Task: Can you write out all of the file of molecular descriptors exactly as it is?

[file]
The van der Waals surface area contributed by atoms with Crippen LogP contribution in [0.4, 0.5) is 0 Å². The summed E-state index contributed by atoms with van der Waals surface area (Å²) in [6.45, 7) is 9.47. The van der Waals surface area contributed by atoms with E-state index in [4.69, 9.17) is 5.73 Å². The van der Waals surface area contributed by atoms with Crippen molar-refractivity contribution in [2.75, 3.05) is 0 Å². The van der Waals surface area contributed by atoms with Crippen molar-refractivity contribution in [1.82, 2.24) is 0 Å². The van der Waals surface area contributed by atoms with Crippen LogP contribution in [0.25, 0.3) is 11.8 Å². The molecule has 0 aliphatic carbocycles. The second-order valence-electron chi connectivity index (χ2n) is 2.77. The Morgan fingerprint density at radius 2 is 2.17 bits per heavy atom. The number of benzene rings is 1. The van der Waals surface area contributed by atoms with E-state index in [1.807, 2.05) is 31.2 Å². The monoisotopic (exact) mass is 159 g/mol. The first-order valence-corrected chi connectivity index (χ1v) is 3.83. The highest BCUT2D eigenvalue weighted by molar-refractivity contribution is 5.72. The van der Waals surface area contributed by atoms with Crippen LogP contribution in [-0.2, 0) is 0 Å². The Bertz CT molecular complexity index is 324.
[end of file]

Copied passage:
The van der Waals surface area contributed by atoms with Crippen LogP contribution in [0.4, 0.5) is 0 Å². The summed E-state index contributed by atoms with van der Waals surface area (Å²) in [6.45, 7) is 9.47. The van der Waals surface area contributed by atoms with E-state index in [4.69, 9.17) is 5.73 Å². The van der Waals surface area contributed by atoms with Crippen molar-refractivity contribution in [2.75, 3.05) is 0 Å². The van der Waals surface area contributed by atoms with Crippen molar-refractivity contribution in [1.82, 2.24) is 0 Å². The van der Waals surface area contributed by atoms with Crippen LogP contribution in [0.25, 0.3) is 11.8 Å². The molecule has 0 aliphatic carbocycles. The second-order valence-electron chi connectivity index (χ2n) is 2.77. The Morgan fingerprint density at radius 2 is 2.17 bits per heavy atom. The number of benzene rings is 1. The van der Waals surface area contributed by atoms with E-state index in [1.807, 2.05) is 31.2 Å². The monoisotopic (exact) mass is 159 g/mol. The first-order valence-corrected chi connectivity index (χ1v) is 3.83. The highest BCUT2D eigenvalue weighted by molar-refractivity contribution is 5.72. The van der Waals surface area contributed by atoms with Crippen LogP contribution in [-0.2, 0) is 0 Å². The Bertz CT molecular complexity index is 324.